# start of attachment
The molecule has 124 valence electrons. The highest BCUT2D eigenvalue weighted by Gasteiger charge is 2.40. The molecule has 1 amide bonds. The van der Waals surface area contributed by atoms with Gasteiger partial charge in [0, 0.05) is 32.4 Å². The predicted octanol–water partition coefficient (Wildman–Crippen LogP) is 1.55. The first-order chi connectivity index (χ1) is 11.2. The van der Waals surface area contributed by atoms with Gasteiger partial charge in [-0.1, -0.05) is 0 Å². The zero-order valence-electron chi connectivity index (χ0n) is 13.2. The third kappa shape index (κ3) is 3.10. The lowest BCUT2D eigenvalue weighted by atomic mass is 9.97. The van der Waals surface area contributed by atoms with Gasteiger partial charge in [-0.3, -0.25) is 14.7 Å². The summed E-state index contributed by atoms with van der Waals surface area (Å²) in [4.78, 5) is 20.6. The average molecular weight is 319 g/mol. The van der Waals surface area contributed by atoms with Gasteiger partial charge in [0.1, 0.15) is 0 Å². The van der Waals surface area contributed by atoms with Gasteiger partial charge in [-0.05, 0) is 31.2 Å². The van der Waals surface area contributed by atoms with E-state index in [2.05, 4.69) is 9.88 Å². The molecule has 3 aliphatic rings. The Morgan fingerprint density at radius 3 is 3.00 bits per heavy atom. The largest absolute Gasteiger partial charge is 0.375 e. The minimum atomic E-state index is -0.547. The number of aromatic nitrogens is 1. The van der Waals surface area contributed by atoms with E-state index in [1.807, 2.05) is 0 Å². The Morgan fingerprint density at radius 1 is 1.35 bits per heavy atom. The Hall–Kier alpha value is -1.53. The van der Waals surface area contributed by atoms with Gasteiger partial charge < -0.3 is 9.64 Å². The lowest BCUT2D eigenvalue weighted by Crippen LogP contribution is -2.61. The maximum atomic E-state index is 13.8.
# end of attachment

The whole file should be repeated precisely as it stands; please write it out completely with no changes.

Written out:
The molecule has 124 valence electrons. The highest BCUT2D eigenvalue weighted by Gasteiger charge is 2.40. The molecule has 1 amide bonds. The van der Waals surface area contributed by atoms with Gasteiger partial charge in [0, 0.05) is 32.4 Å². The predicted octanol–water partition coefficient (Wildman–Crippen LogP) is 1.55. The first-order chi connectivity index (χ1) is 11.2. The van der Waals surface area contributed by atoms with Gasteiger partial charge in [-0.1, -0.05) is 0 Å². The zero-order valence-electron chi connectivity index (χ0n) is 13.2. The third kappa shape index (κ3) is 3.10. The lowest BCUT2D eigenvalue weighted by atomic mass is 9.97. The van der Waals surface area contributed by atoms with Gasteiger partial charge in [-0.3, -0.25) is 14.7 Å². The summed E-state index contributed by atoms with van der Waals surface area (Å²) in [4.78, 5) is 20.6. The average molecular weight is 319 g/mol. The van der Waals surface area contributed by atoms with Gasteiger partial charge in [0.1, 0.15) is 0 Å². The van der Waals surface area contributed by atoms with Gasteiger partial charge in [-0.05, 0) is 31.2 Å². The van der Waals surface area contributed by atoms with E-state index in [2.05, 4.69) is 9.88 Å². The molecule has 3 aliphatic rings. The Morgan fingerprint density at radius 3 is 3.00 bits per heavy atom. The largest absolute Gasteiger partial charge is 0.375 e. The minimum atomic E-state index is -0.547. The number of aromatic nitrogens is 1. The van der Waals surface area contributed by atoms with E-state index in [1.807, 2.05) is 0 Å². The Morgan fingerprint density at radius 1 is 1.35 bits per heavy atom. The Hall–Kier alpha value is -1.53. The van der Waals surface area contributed by atoms with Gasteiger partial charge < -0.3 is 9.64 Å². The lowest BCUT2D eigenvalue weighted by Crippen LogP contribution is -2.61. The maximum atomic E-state index is 13.8.